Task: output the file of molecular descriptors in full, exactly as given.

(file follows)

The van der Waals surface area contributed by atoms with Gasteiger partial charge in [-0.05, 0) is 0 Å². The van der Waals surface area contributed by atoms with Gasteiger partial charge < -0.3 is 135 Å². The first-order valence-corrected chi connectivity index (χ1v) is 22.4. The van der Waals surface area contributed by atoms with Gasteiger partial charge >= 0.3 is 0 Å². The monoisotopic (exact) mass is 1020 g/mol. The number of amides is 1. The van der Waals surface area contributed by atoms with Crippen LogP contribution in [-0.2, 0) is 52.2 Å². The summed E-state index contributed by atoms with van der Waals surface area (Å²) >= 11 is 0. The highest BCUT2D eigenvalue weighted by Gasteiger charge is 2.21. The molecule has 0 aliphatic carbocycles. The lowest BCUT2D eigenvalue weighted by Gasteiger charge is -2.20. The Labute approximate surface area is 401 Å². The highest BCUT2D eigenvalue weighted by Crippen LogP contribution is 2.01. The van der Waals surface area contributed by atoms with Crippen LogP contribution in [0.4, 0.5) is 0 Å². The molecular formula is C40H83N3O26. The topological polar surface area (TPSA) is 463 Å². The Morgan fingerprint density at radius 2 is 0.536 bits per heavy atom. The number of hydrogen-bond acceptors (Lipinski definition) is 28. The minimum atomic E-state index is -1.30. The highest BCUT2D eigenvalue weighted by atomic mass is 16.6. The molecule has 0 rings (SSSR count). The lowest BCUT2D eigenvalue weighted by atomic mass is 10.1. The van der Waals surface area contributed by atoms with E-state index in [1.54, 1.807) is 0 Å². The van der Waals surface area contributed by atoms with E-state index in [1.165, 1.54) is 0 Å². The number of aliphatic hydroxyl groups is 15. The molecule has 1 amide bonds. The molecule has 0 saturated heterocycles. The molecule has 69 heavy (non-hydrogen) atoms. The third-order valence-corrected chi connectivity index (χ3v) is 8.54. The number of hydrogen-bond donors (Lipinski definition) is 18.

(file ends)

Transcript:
The van der Waals surface area contributed by atoms with Gasteiger partial charge in [-0.05, 0) is 0 Å². The van der Waals surface area contributed by atoms with Gasteiger partial charge < -0.3 is 135 Å². The first-order valence-corrected chi connectivity index (χ1v) is 22.4. The van der Waals surface area contributed by atoms with Gasteiger partial charge >= 0.3 is 0 Å². The monoisotopic (exact) mass is 1020 g/mol. The number of amides is 1. The van der Waals surface area contributed by atoms with Crippen LogP contribution in [-0.2, 0) is 52.2 Å². The summed E-state index contributed by atoms with van der Waals surface area (Å²) >= 11 is 0. The highest BCUT2D eigenvalue weighted by Gasteiger charge is 2.21. The molecule has 0 aliphatic carbocycles. The lowest BCUT2D eigenvalue weighted by Gasteiger charge is -2.20. The Labute approximate surface area is 401 Å². The highest BCUT2D eigenvalue weighted by Crippen LogP contribution is 2.01. The van der Waals surface area contributed by atoms with Crippen LogP contribution in [0.4, 0.5) is 0 Å². The molecular formula is C40H83N3O26. The topological polar surface area (TPSA) is 463 Å². The Morgan fingerprint density at radius 2 is 0.536 bits per heavy atom. The number of hydrogen-bond acceptors (Lipinski definition) is 28. The minimum atomic E-state index is -1.30. The highest BCUT2D eigenvalue weighted by atomic mass is 16.6. The molecule has 0 rings (SSSR count). The lowest BCUT2D eigenvalue weighted by atomic mass is 10.1. The van der Waals surface area contributed by atoms with E-state index in [1.54, 1.807) is 0 Å². The van der Waals surface area contributed by atoms with E-state index in [1.165, 1.54) is 0 Å². The number of aliphatic hydroxyl groups is 15. The molecule has 1 amide bonds. The molecule has 0 saturated heterocycles. The molecule has 69 heavy (non-hydrogen) atoms. The third-order valence-corrected chi connectivity index (χ3v) is 8.54. The number of hydrogen-bond donors (Lipinski definition) is 18.